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Following passage of Measure O, Huntington Beach continues preparing for cannabis sales

Marijuana grows inside one of Vertical Companies greenhouses in Needles in 2019.
(Irfan Khan / Los Angeles Times)

Cannabis sales could be coming soon to Huntington Beach, which would make Surf City one of just three cities in Orange County to allow weed dispensaries.

The Huntington Beach City Council voted 4-2 on Nov. 15 to instruct staff to draft a zoning text amendment, which would delete the existing cannabis business prohibition in the city and allow cannabis activities.

The land-use amendment will go before the Planning Commission at its next meeting, set for Dec. 13. If it passes then, it would return to the City Council for final approval on Jan. 17.

The vote came on the heels of the city passing Measure O, which will allow Huntington Beach to tax cannabis businesses up to 6% for retailers and 1% for all other cannabis businesses. Measure O passed with the approval of 54.7% of the city’s voters.

City staff estimates those taxes would generate $300,000 to $600,000 annually to fund general municipal services for Huntington Beach.

Santa Ana and Costa Mesa are currently the only cities in the county that allow weed dispensaries. Costa Mesa passed Measure Q in 2020. It was similar to Huntington Beach’s Measure O, but the permitting process has been long and complicated.

Huntington Beach Mayor Barbara Delgleize and Councilmembers Dan Kalmick, Natalie Moser and Rhonda Bolton voted in favor of repealing the ban, with Mayor Pro Tem Mike Posey and Councilman Erik Peterson voting against. Councilwoman Kim Carr was absent.

“If we choose to not continue this process, I’m confident that the industry will put a ballot initiative on because the tax is in place,” Kalmick said. “They’ll go ahead and write their own ordinance, write their own rules, and we’ll be out of the driver’s seat again.”

The vote includes allowing retailers as long as there is a 1,000-foot buffer from all K-12 schools and a 600-foot buffer from licensed commercial day-care facilities, parks and youth centers. Also, the downtown and Sunset Beach areas would be excluded from having the dispensaries.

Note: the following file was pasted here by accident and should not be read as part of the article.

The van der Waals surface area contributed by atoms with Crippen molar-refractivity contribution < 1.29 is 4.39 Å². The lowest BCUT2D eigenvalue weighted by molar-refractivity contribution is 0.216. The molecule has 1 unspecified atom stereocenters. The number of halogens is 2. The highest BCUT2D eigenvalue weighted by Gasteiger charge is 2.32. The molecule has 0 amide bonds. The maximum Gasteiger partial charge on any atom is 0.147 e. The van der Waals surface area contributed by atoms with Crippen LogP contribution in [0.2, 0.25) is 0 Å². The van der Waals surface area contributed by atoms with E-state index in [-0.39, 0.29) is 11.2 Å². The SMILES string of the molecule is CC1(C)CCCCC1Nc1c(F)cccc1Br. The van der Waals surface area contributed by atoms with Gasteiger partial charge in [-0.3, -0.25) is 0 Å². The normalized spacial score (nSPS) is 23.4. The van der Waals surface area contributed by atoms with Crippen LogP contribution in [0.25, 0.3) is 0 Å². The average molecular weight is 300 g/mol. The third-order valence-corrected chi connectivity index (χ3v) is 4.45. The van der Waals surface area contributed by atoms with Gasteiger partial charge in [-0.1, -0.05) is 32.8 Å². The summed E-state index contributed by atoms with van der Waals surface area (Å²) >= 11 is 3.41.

Delivery-only retail would be permitted in industrial zones, while retail would be allowed in multi-storefront buildings.

There was much discussion of the buffers and how far they should extend. A letter to the council from Ocean View School District Supt. Michael Conroy and Board of Trustees President Gina Clayton-Tarvin, dated Nov. 1, reiterated that they felt that the 1,000-foot buffer from schools needed to be in place.

Peterson said he was against the item, adding that he thought the industry could put together a better plan than the City Council could.

“Everyone I’ve talked to, they want 1,000 feet [buffer] from everything,” he said. “I just don’t think that the 600 feet from sensitive uses is enough.”

Bolton countered that to her, the cannabis issue was one of local control.

“I don’t think it’s logical for us to complain about a lack of local control in other circumstances, but then we give up local control when we do have it,” she said. “If we do not act, then yes, we will have someone come in. And their proposal is not going to have 1,000-foot buffers, and their proposal is not going to have a cap of 10 retail locations. They’re in the business of maximizing profits.”

Posey said he was voting no partially because he wasn’t convinced that the generated revenue would exceed the social costs.

“It’s really a philosophical difference, though your technical points are well-received,” he said. “I still believe in the prohibition in sale, for the reasons I’ve stated. We can argue about how prohibition on alcohol didn’t work and the war on drugs doesn’t seem to be working, but I’m still philosophically opposed.”

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